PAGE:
The title of the editorial itself, Insurance Policies Not Worth Keeping, is a glaring example of the New York Times’ complete arrogance and the great disdain they have for people who simply want to retain the freedom to make their own decisions rather than being coerced by their government. Somehow the technocrats and their cheerleaders at the NY Times have so much confidence in their abilities that they think they know what health care plans are best for millions of individuals. This is the kind of arrogance that motivates them. Their superior version of what America should be must be imposed on the masses for their own good even if it means deceiving the people in order to attain their goals.
Then the Times editorial made this stab at the backs of millions of Americans, “And premiums may well rise, in part because insurance companies must accept all applicants, not just the healthy.” The Times knew this all along as did President Obama. They were all well aware of the Congressional Budget Offices’ warnings. Some of us have been warning about the consequences of ObamCare all along, yet it was we who were maligned for speaking the truth and continue to be maligned by this administration and their media lap-dogs.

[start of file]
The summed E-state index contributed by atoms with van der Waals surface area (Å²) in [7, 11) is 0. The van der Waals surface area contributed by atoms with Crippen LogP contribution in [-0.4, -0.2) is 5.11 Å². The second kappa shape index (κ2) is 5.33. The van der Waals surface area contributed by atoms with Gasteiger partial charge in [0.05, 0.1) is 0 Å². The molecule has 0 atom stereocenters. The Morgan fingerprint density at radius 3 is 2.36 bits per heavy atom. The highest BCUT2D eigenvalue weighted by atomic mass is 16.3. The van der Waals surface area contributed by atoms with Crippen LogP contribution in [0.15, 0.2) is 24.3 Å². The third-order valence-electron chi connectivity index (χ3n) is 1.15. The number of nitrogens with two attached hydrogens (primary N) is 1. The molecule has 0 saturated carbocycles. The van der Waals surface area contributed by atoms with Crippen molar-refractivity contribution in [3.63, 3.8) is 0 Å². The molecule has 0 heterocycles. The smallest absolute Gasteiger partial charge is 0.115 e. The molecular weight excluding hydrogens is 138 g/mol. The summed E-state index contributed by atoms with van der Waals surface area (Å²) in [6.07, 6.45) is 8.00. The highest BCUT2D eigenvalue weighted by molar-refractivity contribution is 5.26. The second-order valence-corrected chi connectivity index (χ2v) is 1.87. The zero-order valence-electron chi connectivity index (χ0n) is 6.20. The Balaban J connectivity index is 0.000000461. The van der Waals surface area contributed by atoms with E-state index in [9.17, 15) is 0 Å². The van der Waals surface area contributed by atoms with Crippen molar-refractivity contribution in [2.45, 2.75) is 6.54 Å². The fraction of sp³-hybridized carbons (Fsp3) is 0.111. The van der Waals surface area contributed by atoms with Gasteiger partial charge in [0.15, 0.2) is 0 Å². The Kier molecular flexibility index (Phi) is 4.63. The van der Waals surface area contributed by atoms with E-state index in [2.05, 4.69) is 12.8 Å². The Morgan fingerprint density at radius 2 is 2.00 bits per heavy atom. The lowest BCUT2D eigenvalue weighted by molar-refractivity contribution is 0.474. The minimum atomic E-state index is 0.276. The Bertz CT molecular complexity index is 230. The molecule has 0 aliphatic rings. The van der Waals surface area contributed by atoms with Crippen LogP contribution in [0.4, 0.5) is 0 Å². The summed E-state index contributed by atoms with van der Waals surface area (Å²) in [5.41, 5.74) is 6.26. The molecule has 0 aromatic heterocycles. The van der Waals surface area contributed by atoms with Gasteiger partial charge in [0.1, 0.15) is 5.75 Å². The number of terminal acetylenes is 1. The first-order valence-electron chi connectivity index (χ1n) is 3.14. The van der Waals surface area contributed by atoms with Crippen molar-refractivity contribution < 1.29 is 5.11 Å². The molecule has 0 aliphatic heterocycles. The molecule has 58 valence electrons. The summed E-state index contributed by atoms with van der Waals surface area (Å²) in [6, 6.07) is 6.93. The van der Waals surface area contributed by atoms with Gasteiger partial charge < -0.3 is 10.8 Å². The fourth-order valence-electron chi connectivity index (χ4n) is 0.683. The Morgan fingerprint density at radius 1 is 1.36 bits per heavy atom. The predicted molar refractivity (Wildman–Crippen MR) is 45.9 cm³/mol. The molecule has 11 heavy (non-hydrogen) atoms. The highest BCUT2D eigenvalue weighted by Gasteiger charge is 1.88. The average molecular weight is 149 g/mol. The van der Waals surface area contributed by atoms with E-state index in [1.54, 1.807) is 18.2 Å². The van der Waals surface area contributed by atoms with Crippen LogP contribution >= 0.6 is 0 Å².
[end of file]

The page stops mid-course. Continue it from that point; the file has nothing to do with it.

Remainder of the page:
When the Times editors were actively working to get Barack Obama elected for the first time in 2008 did they believe candidate Obama when he said that his health care plan would save the average family of four $2500 per year? Perhaps they knew it was an impossible dream, but in the morally loose world of The New York Times editorial staff perhaps that too was an acceptable lie on the march towards socialized medicine.
And the New York Times is still at it spreading confusion and propaganda about ObamaCare. One recent story tried to draw a parallel between the Bush administration’s handling of Hurricane Katrina to the flawed implementation of the Affordable Care Act. It’s utterly ridiculous to compare a government’s response to a chaotic, unpredictable natural disaster like Katrina to a self-inflicted, man-made law that this administration has had 3 ½ years to prepare for. The story also demonstrates how defensive the Times has become – they can hardly bring themselves to do a story about the failures of the Obama administration without somehow dragging the Republicans into it.
Now we get this report just out today from the Wall Street Journal: “United Health drops thousands of doctors from insurance plans.” I suspect that the Obama administration’s damage control has only just begun. It will be interesting watch the propaganda machine at New York Times as it continue to defend the indefensible.
I am working on a title for my next post. I’m thinking of calling it: “The New York Times – a propaganda machine not worth keeping.”